Nonlinear QED and Nonlinear X-ray Optics

Nonlinear X-ray Optics & Nonlinear QED

image: courtesy Greg Stewart, SLAC

The interaction of electromagnetic radiation with matter starts to deviate from a linear response with increasing intensity. However, so far it has not been possible to investigate coherent nonlinear effects at X-ray wavelengths due to their extremely small cross sections. X-ray free-electron lasers (XFELs) are for the first time able to generate X-ray pulses with a sufficiently high intensities. Using XFEL radiation, we have recently performed first studies of this virtually unexplored field of physics. For X-ray wavelengths, the quantum aspect of the process becomes of importance and the interaction is in the regime of nonlinear quantum electrodynamics (QED). >>more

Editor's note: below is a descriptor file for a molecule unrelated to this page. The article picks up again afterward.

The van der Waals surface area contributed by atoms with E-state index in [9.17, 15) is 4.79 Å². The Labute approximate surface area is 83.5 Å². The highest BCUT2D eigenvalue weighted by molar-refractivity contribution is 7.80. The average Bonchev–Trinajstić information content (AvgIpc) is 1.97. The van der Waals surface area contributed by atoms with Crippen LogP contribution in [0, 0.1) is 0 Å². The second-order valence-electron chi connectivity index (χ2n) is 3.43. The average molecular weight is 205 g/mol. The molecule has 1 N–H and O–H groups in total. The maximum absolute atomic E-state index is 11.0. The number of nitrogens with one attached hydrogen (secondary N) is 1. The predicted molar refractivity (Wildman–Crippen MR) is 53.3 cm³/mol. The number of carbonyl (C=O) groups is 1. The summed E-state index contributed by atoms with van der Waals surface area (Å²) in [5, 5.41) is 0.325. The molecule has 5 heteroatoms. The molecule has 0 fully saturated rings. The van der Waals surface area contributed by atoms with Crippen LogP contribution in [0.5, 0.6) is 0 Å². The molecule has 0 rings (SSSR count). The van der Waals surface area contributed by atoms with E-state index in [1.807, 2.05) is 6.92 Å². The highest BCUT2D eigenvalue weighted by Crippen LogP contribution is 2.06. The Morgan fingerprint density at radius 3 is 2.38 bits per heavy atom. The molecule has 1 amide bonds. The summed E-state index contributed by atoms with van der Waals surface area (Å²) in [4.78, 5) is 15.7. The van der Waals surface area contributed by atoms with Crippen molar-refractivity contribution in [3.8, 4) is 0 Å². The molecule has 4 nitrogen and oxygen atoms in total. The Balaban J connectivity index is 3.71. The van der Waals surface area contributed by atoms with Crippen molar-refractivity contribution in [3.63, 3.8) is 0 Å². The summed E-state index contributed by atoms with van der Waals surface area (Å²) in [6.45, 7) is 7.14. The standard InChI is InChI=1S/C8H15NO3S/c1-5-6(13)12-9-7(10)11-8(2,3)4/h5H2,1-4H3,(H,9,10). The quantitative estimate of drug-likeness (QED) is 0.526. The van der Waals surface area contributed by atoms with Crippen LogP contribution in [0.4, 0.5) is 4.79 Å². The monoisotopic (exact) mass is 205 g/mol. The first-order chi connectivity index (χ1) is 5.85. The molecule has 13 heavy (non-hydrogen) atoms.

At significantly higher intensities, the presence of the field can even disturb the quantum vacuum and as a consequence lead to the generation of matter from vacuum. The low-intensity, linear regime quantum electrodynamics (QED) is the most precisely tested theory in history of science. However, only a few experimental studies of strong-field nonlinear QED exist so far. In addition to nonlinear QED investigations using XFEL radiation, we plan to use optical laser pulses of relativistic intensities to investigate pair production in electron beam-light and light-light collisions. >>more

Recent Progress
  • first experimental observation of nonlinear X-ray Compton scattering
  • first experimental observation of second harmonic generation at X-ray wavelengths in diamond
  • first experimental observation of X-ray two-photon absorption in copper
Future Development
  • further investigation of coherent nonlinear processes in the X-ray range
  • plans to study electron-positron pair production from the collision of optical PW laser pulses with relativistic electrons and gamma rays.

Relevant Publications: